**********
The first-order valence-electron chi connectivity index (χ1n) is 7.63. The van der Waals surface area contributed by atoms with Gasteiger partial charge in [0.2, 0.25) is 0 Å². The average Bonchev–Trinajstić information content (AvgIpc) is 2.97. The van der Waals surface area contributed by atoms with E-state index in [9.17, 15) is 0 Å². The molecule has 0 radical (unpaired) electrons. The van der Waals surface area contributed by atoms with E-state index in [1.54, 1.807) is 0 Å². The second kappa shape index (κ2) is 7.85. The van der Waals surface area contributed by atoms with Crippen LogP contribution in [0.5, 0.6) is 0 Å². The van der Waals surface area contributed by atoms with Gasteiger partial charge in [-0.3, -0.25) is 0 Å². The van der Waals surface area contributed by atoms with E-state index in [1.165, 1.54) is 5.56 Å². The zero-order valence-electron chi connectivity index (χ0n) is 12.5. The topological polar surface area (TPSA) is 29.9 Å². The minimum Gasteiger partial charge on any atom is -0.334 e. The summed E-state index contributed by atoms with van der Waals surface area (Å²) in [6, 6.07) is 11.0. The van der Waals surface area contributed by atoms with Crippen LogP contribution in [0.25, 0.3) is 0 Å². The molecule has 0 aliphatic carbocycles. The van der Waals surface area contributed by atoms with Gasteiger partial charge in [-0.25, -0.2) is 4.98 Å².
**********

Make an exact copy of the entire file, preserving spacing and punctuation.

The first-order valence-electron chi connectivity index (χ1n) is 7.63. The van der Waals surface area contributed by atoms with Gasteiger partial charge in [0.2, 0.25) is 0 Å². The average Bonchev–Trinajstić information content (AvgIpc) is 2.97. The van der Waals surface area contributed by atoms with E-state index in [9.17, 15) is 0 Å². The molecule has 0 radical (unpaired) electrons. The van der Waals surface area contributed by atoms with E-state index in [1.54, 1.807) is 0 Å². The second kappa shape index (κ2) is 7.85. The van der Waals surface area contributed by atoms with Crippen LogP contribution in [0.5, 0.6) is 0 Å². The van der Waals surface area contributed by atoms with Gasteiger partial charge in [-0.3, -0.25) is 0 Å². The van der Waals surface area contributed by atoms with E-state index in [1.165, 1.54) is 5.56 Å². The zero-order valence-electron chi connectivity index (χ0n) is 12.5. The topological polar surface area (TPSA) is 29.9 Å². The minimum Gasteiger partial charge on any atom is -0.334 e. The summed E-state index contributed by atoms with van der Waals surface area (Å²) in [6, 6.07) is 11.0. The van der Waals surface area contributed by atoms with Crippen LogP contribution in [0.25, 0.3) is 0 Å². The molecule has 0 aliphatic carbocycles. The van der Waals surface area contributed by atoms with Gasteiger partial charge in [-0.25, -0.2) is 4.98 Å².